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Leipold aims to keep Xcel Energy Center at NHL's forefront

Even at 20 years old, arena annually ranks among the League's top home ice advantages

by Dan Myers @MNWildScribe /

ST. PAUL -- The Wild has called Xcel Energy Center home for nearly two decades, and following an arrangement announced Tuesday at the arena, the team and the City of St. Paul will be partnered for the foreseeable future.

Wild owner Craig Leipold and St. Paul Mayor Melvin Carter announced a joint agreement for a lease extension between the club and the arena through 2035, adding 10 years onto the lease the team initially signed when the arena opened in 2000.

Tweet from @mnwild: #mnwild owner & chairman Craig Leipold and Mayor @melvincarter3 at @XcelEnergyCtr.

While the Wild's home record this season wasn't what the team wanted it to be, the building has historically been one of the best home-ice advantages in the NHL. Minnesota was 27-6-8 in St. Paul in 2017-18 and 27-12-2 the season prior.

Leipold said on Tuesday that the club will spend this offseason exploring ways to make Xcel Energy Center the kind of home-ice advantage it has been in the past by researching what others around the NHL have done to make their venues a tough place to play.

"This has always been a building because of the fans, and the crowd and the noise factor that has always been hard to play in," Leipold told after Tuesday's press conference. "We will take a really hard look to see what we can do differently to see what other teams are doing within their arena to create the kind of excitement that we want to have. 

"We want to make sure that we're not getting tired with the same stuff, so we're going to spend a lot of time to see what other arenas are now doing that we can do."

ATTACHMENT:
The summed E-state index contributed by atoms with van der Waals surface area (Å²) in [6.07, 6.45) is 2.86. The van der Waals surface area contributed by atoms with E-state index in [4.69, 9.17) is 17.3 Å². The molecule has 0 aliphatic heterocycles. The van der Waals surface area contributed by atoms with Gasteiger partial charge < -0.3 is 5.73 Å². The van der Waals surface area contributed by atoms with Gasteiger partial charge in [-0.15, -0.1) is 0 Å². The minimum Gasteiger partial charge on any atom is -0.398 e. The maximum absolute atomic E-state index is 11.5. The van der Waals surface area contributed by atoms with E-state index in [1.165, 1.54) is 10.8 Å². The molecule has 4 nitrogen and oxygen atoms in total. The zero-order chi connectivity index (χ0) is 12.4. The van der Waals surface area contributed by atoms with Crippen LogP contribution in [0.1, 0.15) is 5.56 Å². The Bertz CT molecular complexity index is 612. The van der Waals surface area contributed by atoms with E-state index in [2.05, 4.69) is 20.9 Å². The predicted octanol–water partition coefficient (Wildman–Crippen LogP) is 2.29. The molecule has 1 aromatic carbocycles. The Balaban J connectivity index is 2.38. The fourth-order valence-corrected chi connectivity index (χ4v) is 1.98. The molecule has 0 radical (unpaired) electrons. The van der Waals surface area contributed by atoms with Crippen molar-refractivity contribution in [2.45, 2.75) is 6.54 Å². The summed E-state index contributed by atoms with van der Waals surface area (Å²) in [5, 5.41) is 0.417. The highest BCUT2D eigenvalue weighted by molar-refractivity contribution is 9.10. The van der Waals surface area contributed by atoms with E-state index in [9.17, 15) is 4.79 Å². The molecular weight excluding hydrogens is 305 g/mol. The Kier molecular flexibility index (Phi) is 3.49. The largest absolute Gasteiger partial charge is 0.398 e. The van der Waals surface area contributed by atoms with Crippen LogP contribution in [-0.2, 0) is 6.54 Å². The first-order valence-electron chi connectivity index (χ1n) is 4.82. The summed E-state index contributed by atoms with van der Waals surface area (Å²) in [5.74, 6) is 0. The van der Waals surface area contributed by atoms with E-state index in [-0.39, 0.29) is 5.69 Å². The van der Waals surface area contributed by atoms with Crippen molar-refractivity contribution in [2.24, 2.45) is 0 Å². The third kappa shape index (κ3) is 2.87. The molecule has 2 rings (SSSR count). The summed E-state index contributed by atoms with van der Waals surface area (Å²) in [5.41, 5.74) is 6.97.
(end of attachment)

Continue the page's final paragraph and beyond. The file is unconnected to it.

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There are certain aspects of the arena that remain the envy of others, however.

Even at its age, Xcel Energy Center has remained a building after which other NHL clubs model their new arenas. 

The open atrium inside Gate 1 and the open-concept view from concourses to the action on the ice has been a staple in nearly every building constructed since Xcel Energy Center opened in 2000. 

One view of arenas around the NHL gives a glimpse of those that were built before Xcel Energy Center and those that were built after.

"To this day, people are still calling us; they still come out and see us," Leipold said. "They want to see the bowl, they want to see the pitch of the seats, they want to see how the arena is set up and the types of materials we've used. Other arenas continue to recognize, even at 20 years old, that we're one of the best."

Video: Leipold, Carter on Xcel Energy Center lease extension

The key to aging as gracefully as it has has been constant upkeep. Within the past five years, the Wild has invested in new seats for the entire building, a new center-ice scoreboard and new LED lighting that has made viewing the action on the ice as clear and comfortable as ever. 

Leipold said the team will remain at the forefront of keeping the arena looking good, but will also continue to invest in technology to make the experience inside it better than ever.

That includes even more seating and restaurant options, as well as gaming, which is already available to fans in New Jersey and in Las Vegas. 

"We need to keep up with the technology so that we can continue to provide an experience that our fans are hoping for," Leipold said. 


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